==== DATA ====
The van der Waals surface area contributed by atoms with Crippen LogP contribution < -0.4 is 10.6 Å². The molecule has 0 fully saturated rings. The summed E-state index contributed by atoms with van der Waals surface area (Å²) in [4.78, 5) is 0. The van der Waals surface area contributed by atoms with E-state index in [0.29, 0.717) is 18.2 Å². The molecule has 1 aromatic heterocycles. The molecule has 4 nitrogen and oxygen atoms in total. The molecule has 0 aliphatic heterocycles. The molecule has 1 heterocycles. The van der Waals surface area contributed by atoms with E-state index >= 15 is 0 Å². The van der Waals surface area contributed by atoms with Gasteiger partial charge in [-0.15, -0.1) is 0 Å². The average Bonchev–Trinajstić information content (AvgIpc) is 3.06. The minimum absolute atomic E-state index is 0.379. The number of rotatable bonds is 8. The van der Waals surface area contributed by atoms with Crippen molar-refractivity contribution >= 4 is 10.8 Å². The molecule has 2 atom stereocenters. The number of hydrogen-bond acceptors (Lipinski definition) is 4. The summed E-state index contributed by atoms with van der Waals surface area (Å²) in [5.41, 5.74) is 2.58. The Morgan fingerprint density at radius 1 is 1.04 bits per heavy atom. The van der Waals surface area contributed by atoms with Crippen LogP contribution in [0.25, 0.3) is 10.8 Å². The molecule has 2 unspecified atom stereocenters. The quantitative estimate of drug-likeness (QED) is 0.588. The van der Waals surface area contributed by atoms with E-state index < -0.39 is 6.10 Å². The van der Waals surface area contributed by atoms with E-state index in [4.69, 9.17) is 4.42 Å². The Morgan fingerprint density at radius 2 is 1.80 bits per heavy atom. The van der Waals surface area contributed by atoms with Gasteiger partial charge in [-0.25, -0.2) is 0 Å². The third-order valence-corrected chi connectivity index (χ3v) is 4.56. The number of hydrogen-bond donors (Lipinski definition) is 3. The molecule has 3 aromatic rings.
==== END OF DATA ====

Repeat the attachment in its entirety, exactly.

The van der Waals surface area contributed by atoms with Crippen LogP contribution < -0.4 is 10.6 Å². The molecule has 0 fully saturated rings. The summed E-state index contributed by atoms with van der Waals surface area (Å²) in [4.78, 5) is 0. The van der Waals surface area contributed by atoms with E-state index in [0.29, 0.717) is 18.2 Å². The molecule has 1 aromatic heterocycles. The molecule has 4 nitrogen and oxygen atoms in total. The molecule has 0 aliphatic heterocycles. The molecule has 1 heterocycles. The van der Waals surface area contributed by atoms with E-state index >= 15 is 0 Å². The van der Waals surface area contributed by atoms with Gasteiger partial charge in [-0.15, -0.1) is 0 Å². The average Bonchev–Trinajstić information content (AvgIpc) is 3.06. The minimum absolute atomic E-state index is 0.379. The number of rotatable bonds is 8. The van der Waals surface area contributed by atoms with Crippen molar-refractivity contribution >= 4 is 10.8 Å². The molecule has 2 atom stereocenters. The number of hydrogen-bond acceptors (Lipinski definition) is 4. The summed E-state index contributed by atoms with van der Waals surface area (Å²) in [5.41, 5.74) is 2.58. The Morgan fingerprint density at radius 1 is 1.04 bits per heavy atom. The van der Waals surface area contributed by atoms with Crippen LogP contribution in [0.25, 0.3) is 10.8 Å². The molecule has 2 unspecified atom stereocenters. The quantitative estimate of drug-likeness (QED) is 0.588. The van der Waals surface area contributed by atoms with E-state index < -0.39 is 6.10 Å². The van der Waals surface area contributed by atoms with E-state index in [4.69, 9.17) is 4.42 Å². The Morgan fingerprint density at radius 2 is 1.80 bits per heavy atom. The van der Waals surface area contributed by atoms with Gasteiger partial charge in [-0.25, -0.2) is 0 Å². The third-order valence-corrected chi connectivity index (χ3v) is 4.56. The number of hydrogen-bond donors (Lipinski definition) is 3. The molecule has 3 aromatic rings.